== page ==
It’s a mostly speculative market at this point, and Bitcoin has weathered a pretty brutal bear market this year. But on Bushwick Generators Twitter feed, the crypto faithful radiate enthusiasm with the fervency of a devoted cult:

Crypto types have a habit of reeling off technical terms or lapsing into over elaborate metaphors when discussing the technology- “I thought you were a journalist, man!” a crytpto / Pepe enthusiast called Bench told Bushwick Daily when our ignorance of programming languages makes itself apparent- but considering 800 million in Bitcoin transactions go down every day worldwide, and the currency’s disastrous plunge still finds it significantly more valuable than when it first started making headlines a few years ago, it’s hard to totally write off Bench when he tells Bushwick Daily, “I don’t see any future where this becomes irrelevant.”

At the Pepe event, there was  a strong whiff – a Musk, really – of the strain of detached libertarianism beloved by many in the tech sector. (Formerly) MAGA mad Kanye West made  a retweeted appearance on the Bushwick Generator Twitter feed (‘we’re no longer fighting for change, we’re just changing things’), his latest single bumping at the party. Despite Parker’s assertion that his Pepe project had been scrubbed of alt-right associations, there were a few far right wing themed Pepes to be found amongst his published collection amongst, for example, a Bernie Sanders Pepe and other mostly pop cultural and absurdist riffs on the character. At any rate, it’s always a little jarring to see 4chan spawned lingo like “Be Alpha” worm it’s way into physical reality, appearing that night  on a pen and ink drawing one party guest has composed.

“When you put your memes on the blockchain, your dreams can be unbounded.. and vice versa” Parker told Bushwick Daily, a cult leader’s twinkle in his eye.

Despite the Blockchain believers’ blurrily revolutionary fervor, for most of the area’s residents, the Generator’s desire to, as one event invite puts it, ‘crystallize Bushwick as the ultimate experimental blockchain playground’ might read more as a threat – that of one more gentrifying tentacle ready to strangle an already rapidly changing area into an unaffordable wasteland of San Franciscan proportions.

Generator manager Emerick Patterson addressed these concerns, while showing Bushwick Daily around the unfinished building, pointing out a wall being painted by ‘Mark Ecko’s personal graffiti artist’ and explaining that Generator’s relationship to the community was “about dynamism”.

“They are gaining value through future spatial rights… Does that make sense?” he asked.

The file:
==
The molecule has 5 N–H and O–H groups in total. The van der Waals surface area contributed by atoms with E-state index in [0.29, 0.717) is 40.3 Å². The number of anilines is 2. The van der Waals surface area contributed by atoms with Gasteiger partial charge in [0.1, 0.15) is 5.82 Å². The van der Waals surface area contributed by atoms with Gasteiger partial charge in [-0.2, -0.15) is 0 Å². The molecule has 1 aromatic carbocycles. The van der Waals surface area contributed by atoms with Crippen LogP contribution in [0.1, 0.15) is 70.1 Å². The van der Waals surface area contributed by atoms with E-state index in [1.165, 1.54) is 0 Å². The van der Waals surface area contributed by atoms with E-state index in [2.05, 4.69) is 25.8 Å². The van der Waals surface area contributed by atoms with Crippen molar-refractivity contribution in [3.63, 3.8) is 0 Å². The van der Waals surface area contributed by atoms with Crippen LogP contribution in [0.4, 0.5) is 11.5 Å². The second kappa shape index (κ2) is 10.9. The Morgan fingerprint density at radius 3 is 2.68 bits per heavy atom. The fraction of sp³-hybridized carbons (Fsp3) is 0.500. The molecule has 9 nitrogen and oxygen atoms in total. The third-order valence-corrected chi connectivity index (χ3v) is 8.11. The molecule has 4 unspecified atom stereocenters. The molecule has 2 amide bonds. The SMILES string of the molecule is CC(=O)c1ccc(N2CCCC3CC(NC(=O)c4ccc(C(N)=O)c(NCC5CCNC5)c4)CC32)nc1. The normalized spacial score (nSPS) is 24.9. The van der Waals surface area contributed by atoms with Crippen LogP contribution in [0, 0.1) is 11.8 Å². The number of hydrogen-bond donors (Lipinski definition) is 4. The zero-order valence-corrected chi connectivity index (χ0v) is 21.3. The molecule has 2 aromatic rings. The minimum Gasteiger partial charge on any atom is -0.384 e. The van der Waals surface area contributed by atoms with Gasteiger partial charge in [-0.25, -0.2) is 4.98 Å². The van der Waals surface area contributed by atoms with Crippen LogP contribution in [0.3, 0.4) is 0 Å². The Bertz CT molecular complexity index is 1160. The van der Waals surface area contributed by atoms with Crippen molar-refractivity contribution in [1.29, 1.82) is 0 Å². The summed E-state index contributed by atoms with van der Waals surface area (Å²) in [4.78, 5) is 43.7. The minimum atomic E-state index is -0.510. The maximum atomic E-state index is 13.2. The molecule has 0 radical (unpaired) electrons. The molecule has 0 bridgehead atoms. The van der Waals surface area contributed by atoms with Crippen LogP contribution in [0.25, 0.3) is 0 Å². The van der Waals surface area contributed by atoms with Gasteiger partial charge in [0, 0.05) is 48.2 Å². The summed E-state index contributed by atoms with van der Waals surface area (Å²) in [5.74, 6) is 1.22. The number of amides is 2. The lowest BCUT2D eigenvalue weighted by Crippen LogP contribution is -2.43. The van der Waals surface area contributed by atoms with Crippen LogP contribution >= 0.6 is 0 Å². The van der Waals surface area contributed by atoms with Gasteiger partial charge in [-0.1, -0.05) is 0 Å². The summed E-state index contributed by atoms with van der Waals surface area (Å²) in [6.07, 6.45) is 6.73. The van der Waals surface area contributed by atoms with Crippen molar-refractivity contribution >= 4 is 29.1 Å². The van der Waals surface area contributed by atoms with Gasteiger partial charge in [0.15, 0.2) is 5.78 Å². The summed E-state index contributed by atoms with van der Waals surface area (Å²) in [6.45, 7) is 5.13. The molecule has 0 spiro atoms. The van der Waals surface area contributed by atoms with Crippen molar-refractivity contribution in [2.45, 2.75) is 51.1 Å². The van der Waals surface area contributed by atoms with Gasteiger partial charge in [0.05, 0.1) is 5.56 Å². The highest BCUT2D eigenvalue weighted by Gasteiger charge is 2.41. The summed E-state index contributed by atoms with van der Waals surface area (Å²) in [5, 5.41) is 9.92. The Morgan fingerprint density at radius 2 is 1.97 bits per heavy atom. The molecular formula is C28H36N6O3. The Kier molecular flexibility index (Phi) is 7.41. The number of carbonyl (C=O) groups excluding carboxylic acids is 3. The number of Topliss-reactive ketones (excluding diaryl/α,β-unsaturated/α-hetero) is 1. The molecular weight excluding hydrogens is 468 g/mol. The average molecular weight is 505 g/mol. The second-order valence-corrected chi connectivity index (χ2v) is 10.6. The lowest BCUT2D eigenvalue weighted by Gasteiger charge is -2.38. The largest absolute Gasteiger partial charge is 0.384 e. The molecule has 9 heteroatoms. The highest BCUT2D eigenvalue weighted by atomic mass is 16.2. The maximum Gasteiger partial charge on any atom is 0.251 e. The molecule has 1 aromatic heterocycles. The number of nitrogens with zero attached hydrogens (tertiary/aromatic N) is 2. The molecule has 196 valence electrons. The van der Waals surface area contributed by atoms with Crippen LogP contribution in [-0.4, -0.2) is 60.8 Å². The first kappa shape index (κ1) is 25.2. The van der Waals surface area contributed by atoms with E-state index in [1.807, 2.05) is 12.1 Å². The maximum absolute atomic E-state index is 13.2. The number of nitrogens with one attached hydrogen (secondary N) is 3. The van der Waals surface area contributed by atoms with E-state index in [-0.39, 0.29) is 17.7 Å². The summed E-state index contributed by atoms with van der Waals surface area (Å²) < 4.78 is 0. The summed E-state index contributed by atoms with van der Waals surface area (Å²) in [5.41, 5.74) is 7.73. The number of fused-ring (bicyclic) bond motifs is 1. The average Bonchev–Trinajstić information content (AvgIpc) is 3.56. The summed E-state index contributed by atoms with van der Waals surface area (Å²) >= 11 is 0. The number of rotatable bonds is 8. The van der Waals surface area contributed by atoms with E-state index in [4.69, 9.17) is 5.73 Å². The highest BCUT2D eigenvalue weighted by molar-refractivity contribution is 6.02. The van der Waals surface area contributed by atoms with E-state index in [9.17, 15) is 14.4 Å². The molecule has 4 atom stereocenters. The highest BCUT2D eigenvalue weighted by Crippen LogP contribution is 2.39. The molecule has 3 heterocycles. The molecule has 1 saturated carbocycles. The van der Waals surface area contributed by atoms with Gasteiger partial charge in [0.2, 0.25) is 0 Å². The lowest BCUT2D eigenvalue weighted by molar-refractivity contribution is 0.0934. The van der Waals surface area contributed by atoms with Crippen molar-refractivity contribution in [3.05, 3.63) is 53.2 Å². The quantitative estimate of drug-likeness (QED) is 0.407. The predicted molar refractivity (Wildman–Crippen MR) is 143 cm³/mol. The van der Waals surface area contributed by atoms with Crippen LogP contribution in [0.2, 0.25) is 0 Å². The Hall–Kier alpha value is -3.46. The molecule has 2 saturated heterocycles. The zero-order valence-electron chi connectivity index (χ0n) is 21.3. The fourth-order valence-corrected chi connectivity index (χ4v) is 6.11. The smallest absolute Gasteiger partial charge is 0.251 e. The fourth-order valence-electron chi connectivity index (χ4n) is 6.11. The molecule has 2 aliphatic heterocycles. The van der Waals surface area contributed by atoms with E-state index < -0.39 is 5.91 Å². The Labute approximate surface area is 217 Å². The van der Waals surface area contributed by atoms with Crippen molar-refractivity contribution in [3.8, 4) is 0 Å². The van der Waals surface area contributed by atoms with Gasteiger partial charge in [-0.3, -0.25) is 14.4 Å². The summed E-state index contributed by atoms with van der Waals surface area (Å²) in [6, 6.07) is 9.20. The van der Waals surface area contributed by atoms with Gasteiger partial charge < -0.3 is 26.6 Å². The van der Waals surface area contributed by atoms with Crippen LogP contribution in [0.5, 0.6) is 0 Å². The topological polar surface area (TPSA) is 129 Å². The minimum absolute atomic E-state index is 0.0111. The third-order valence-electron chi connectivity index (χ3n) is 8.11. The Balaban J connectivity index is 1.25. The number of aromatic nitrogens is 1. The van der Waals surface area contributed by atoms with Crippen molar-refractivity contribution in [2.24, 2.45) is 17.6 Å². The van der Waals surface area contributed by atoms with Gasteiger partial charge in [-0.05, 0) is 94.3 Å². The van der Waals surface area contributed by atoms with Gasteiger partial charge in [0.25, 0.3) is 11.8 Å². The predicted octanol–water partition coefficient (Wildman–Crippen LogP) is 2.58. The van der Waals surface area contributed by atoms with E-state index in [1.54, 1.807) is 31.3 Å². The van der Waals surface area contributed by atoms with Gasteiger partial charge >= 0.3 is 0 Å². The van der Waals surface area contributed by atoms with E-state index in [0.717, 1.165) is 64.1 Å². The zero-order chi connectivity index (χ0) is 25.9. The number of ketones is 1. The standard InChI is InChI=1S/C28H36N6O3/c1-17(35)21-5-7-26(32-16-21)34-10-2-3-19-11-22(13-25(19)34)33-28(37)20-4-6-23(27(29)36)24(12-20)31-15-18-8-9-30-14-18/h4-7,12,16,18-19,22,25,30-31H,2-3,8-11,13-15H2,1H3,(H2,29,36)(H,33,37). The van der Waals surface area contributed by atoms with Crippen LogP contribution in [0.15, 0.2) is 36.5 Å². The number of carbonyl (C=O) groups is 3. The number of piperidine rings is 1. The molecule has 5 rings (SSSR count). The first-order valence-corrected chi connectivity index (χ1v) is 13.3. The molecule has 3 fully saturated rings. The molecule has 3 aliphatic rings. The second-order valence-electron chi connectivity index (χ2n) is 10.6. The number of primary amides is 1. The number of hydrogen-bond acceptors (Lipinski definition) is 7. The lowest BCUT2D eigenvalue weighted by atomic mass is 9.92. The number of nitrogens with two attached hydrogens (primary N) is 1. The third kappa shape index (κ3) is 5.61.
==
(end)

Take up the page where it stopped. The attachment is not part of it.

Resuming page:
“No,” Bushwick Daily said.

“We are trying to establish the community as an authority in what happens here,” Patterson elaborated, which will involve “figur(ing) out how to convene in private sector space.”

Skeptical of the technology itself? Host a ‘Bitcoin is Bullshit’ event at the space, Patterson offers.

Indeed, on a Wiki page set up for the Generator, the space is described as an ‘Open Source Building’, one where “the governance and administration of the building and its uses are openly laid out and cooperatively decided upon. In this way, we hope to maintain an educational, social and productive space that is completely accessible to all who care to participate.”

(The same webpage also describes Generator’s ‘open corridor entrances from both streets, making it approachable and completely integrated with the pedestrian-friendly neighborhood’, which is apparently tech marketing speak for ‘doors’.)

With this week’s news of Amazon’s obscene suckering of New York’s political class for billions in taxpayer money, and national headlines this year filled with stories of ethically hollowtech figures, from Mark Zuckerberg’s uncannily visage masking the secrets of his global data fencing empire to Elon Musk’s ongoing cartoonish unraveling, the prospect of a bunch of wild eyed bitcoin speculators turning the Morgan Avenue stop in an Innovation Lab that happens to have been funded by some of the worst scum in the country seems a dubious one indeed.

Was the night’s luminous, prized Homer Pepe, as the partygoers might hope, the byproduct of a game changing economic technology? Or is its value merely a stray oxygen bubble streaming through the capitalist bloodstream towards our hive mind before the system strokes out entirely?

Bushwick Generator is open for business. But what does business mean to this crowd?

Cover art courtesy of Tom Hemmerick